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Africans Seek Trans-Atlantic Links In South

January 21, 1988

FROGMORE, S.C. (AP) _ Joko Sengova and Akintola Wyse are scouring the coasts and barrier islands of South Carolina and Georgia, seeking proof that Gullah-speaking residents are descendants of slaves brought here from Sierra Leone more than 200 years ago.

As evidence of the links between the West African nation and the American South, the two scholars cite various local customs, including a distinctive way of net-casting while fishing, basket-weaving techniques and, most telling, the pidgin dialect of Gullah.

Wyse, a historian, and Sengova, a linguist, are on leave from the University of Sierra Leone’s Fourah Bay College. They say their five months of traveling, talking and tape-recording will help countrymen learn more about a missing segment of Sierra Leone history and will show the contributions Sierra Leoneans have made in America.

Both men are members of the Sierra Leone Gullah Research Committee, which will examine the evidence they take home with them later this month.

″Several academic papers will come out of this project, maybe even a book,″ Wyse said last week. ″We want to add to our store of knowledge about African history and Afro-American history, about which very little is known because no written accounts were kept in our country in the 18th century, when the slave traders were raiding our coasts.″

Although little doubt exists that the ancestors of today’s Gullah speakers arrived in America as slaves from Africa, some scholars believe they came primarily from Angola and that the word Gullah is derived from Angola.

″But that’s not so,″ said Wyse. ″Our studies show that Gullah is most similar to Krio,″ the language spoken by one of three main tribal groups in Sierra Leone.

As a visiting professor at the University of South Carolina, Wyse, 43, himself a Krio, has spent much of his time poring over archives at the university and at the South Carolina Historical Society in Charleston.

″There were 40,000 slaves in South Carolina in the 1740s,″ he said. ″So far, I’ve been able to identify a few of the people who were brought here as slaves and then migrated back to Africa after the Revolutionary War.″

He said his research included old newspaper ads for runaway slaves.

″The ads frequently say the runaway had been brought to this country from the ‘Slave Coast’ or the ‘Rice Coast,’ both of which refer to the section of West Africa that includes Sierra Leone. But unfortunately, the slaves’ names are Anglicized.″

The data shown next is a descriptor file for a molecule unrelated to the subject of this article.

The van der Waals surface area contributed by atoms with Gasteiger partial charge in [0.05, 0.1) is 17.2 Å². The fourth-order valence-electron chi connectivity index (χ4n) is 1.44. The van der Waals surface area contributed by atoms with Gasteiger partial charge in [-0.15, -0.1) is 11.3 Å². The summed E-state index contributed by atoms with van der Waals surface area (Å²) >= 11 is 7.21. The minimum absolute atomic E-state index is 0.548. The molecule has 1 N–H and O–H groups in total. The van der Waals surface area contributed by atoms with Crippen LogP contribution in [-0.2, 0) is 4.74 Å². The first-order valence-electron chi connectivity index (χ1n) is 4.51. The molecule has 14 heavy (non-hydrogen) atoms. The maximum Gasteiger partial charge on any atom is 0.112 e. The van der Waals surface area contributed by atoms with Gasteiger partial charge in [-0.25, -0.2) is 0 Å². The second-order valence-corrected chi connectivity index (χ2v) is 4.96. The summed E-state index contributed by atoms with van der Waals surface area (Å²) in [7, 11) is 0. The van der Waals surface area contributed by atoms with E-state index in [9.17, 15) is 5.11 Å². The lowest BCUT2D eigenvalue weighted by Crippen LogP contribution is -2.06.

Sengova, 39, who has been based at the University of Georgia, has sought out islanders who still speak Gullah, a combination of about 25 western African tribal dialects mixed with English and spoken with a Caribbean cadence.

″It took a while to find people who would open up, but I talked with some old women, in their 80s, who spoke Gullah for me. I found subtle but definite links with the languages of the Krios and the Mendes, two tribes from Sierra Leone.″

Sengova also spoke with the 70-year-old niece of a couple who were interviewed in the 1930s by Lorenzo Turner, the linguist who first studied Gullah’s African roots.

″I think the tapes I made, plus the material I got from Turner’s work ... will be very helpful to our project,″ he said. ″It’s important that I come back soon because these Afro-American island cultures are fading away more and more with each passing day.″

One expedition in November took them to Frogmore, a hamlet of some 70 people on St. Helena Island. They were lured by the annual heritage celebration at the Penn Community Services Center, which began as the Penn School for freed plantation slaves in the Civil War.

Both men said the festival’s food and crafts strongly reminded them of home.

″I just saw some woven baskets that were very similar to ones made in Sierra Leone,″ Wyse said as he strolled through the festival grounds. ″Of course, the materials used to make the baskets here are different, but the designs are almost identical.″

Lillie Singleton, the basket weaver, said she had learned her craft from her father, ″and he learned from his parents.″

Wyse said Sierra Leoneans use such baskets to winnow rice. He added that slaves from Sierra Leone were brought to this region because they were rice farmers and rice was a major export crop of colonial America.

″The topography and ecology in this area are very similar to the coastal areas of Sierra Leone, especially with all the marshes,″ said Wyse. ″The food at this festival is similar, too. Last night, for instance, I had red rice; we call it jollif rice at home.″

Sengova noted similarities in speech patterns.

″When I was having breakfast I heard a man say, ’Draw me a cup of coffee,‴ said Sengova. ″At home, we use the equivalent verb.″

Wyse has a personal as well as an academic interest in the research, which was financed by a Fulbright grant.

″I am a descendent of former slaves who were captured and brought here and then later escaped and migrated back to Africa in 1792, after fighting with the British,″ he said.

Wyse said the slaves who migrated back to Sierra Leone had escaped from the plantations and had made their way to British-held territory.

″They were evacuated to Nova Scotia following the war. Later, they were sent back to West Africa, taking some of their new, Western culture back with them.″

So, he said, when he returns to Sierra Leone, he will be making the same journey his forebears made nearly two centuries ago.

″But, of course, they came under much different circumstances,″ he said. ″Much, much different.″

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EDITOR’S NOTE - Strat Douthat is the AP Southeast regional writer, based in Atlanta.

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